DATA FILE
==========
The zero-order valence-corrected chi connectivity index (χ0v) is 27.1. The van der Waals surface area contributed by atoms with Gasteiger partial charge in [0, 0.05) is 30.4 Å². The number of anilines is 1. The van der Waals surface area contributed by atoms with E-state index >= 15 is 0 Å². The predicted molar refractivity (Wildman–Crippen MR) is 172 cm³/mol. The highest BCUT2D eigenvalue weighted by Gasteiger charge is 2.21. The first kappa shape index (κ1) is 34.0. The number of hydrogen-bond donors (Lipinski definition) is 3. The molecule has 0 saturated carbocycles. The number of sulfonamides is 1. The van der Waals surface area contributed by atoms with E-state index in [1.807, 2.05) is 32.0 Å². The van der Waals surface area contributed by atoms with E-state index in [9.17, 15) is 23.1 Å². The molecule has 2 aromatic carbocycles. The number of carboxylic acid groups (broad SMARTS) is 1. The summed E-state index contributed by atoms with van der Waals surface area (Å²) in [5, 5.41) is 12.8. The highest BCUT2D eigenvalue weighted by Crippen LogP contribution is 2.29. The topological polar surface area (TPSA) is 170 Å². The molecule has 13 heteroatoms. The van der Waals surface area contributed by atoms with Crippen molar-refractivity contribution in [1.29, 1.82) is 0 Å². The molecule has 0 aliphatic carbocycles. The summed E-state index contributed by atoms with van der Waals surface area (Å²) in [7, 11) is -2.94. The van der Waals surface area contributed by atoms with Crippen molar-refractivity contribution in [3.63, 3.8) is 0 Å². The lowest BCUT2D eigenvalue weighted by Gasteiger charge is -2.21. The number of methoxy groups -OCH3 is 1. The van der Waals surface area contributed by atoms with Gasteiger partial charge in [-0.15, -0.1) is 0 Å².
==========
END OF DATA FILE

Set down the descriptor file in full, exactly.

The zero-order valence-corrected chi connectivity index (χ0v) is 27.1. The van der Waals surface area contributed by atoms with Gasteiger partial charge in [0, 0.05) is 30.4 Å². The number of anilines is 1. The van der Waals surface area contributed by atoms with E-state index >= 15 is 0 Å². The predicted molar refractivity (Wildman–Crippen MR) is 172 cm³/mol. The highest BCUT2D eigenvalue weighted by Gasteiger charge is 2.21. The first kappa shape index (κ1) is 34.0. The number of hydrogen-bond donors (Lipinski definition) is 3. The molecule has 0 saturated carbocycles. The number of sulfonamides is 1. The van der Waals surface area contributed by atoms with E-state index in [1.807, 2.05) is 32.0 Å². The van der Waals surface area contributed by atoms with E-state index in [9.17, 15) is 23.1 Å². The molecule has 2 aromatic carbocycles. The number of carboxylic acid groups (broad SMARTS) is 1. The summed E-state index contributed by atoms with van der Waals surface area (Å²) in [5, 5.41) is 12.8. The highest BCUT2D eigenvalue weighted by Crippen LogP contribution is 2.29. The topological polar surface area (TPSA) is 170 Å². The molecule has 13 heteroatoms. The van der Waals surface area contributed by atoms with Crippen molar-refractivity contribution in [1.29, 1.82) is 0 Å². The molecule has 0 aliphatic carbocycles. The summed E-state index contributed by atoms with van der Waals surface area (Å²) in [7, 11) is -2.94. The van der Waals surface area contributed by atoms with Crippen molar-refractivity contribution in [3.63, 3.8) is 0 Å². The lowest BCUT2D eigenvalue weighted by Gasteiger charge is -2.21. The number of methoxy groups -OCH3 is 1. The van der Waals surface area contributed by atoms with Gasteiger partial charge in [-0.15, -0.1) is 0 Å².